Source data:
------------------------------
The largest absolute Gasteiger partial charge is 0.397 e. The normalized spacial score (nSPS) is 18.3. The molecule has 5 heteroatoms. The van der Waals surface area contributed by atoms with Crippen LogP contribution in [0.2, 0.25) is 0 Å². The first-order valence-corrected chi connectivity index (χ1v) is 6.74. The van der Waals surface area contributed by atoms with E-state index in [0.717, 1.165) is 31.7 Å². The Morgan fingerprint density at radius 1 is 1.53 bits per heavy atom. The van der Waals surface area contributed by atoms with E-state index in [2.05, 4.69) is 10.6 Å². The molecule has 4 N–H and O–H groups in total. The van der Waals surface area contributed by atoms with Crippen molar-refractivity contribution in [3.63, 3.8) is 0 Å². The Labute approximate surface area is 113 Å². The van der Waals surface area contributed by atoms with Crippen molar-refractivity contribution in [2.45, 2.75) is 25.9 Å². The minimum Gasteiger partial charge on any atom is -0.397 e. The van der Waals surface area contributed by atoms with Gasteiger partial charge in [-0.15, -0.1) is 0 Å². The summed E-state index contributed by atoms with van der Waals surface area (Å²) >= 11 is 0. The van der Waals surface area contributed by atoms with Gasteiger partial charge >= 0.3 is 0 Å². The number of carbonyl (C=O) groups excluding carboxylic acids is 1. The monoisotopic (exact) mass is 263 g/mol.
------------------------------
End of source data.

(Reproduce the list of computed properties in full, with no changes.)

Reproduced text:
The largest absolute Gasteiger partial charge is 0.397 e. The normalized spacial score (nSPS) is 18.3. The molecule has 5 heteroatoms. The van der Waals surface area contributed by atoms with Crippen LogP contribution in [0.2, 0.25) is 0 Å². The first-order valence-corrected chi connectivity index (χ1v) is 6.74. The van der Waals surface area contributed by atoms with E-state index in [0.717, 1.165) is 31.7 Å². The Morgan fingerprint density at radius 1 is 1.53 bits per heavy atom. The van der Waals surface area contributed by atoms with E-state index in [2.05, 4.69) is 10.6 Å². The molecule has 4 N–H and O–H groups in total. The van der Waals surface area contributed by atoms with Crippen molar-refractivity contribution in [3.63, 3.8) is 0 Å². The Labute approximate surface area is 113 Å². The van der Waals surface area contributed by atoms with Crippen molar-refractivity contribution in [2.45, 2.75) is 25.9 Å². The minimum Gasteiger partial charge on any atom is -0.397 e. The van der Waals surface area contributed by atoms with Gasteiger partial charge in [-0.15, -0.1) is 0 Å². The summed E-state index contributed by atoms with van der Waals surface area (Å²) >= 11 is 0. The van der Waals surface area contributed by atoms with Gasteiger partial charge >= 0.3 is 0 Å². The number of carbonyl (C=O) groups excluding carboxylic acids is 1. The monoisotopic (exact) mass is 263 g/mol.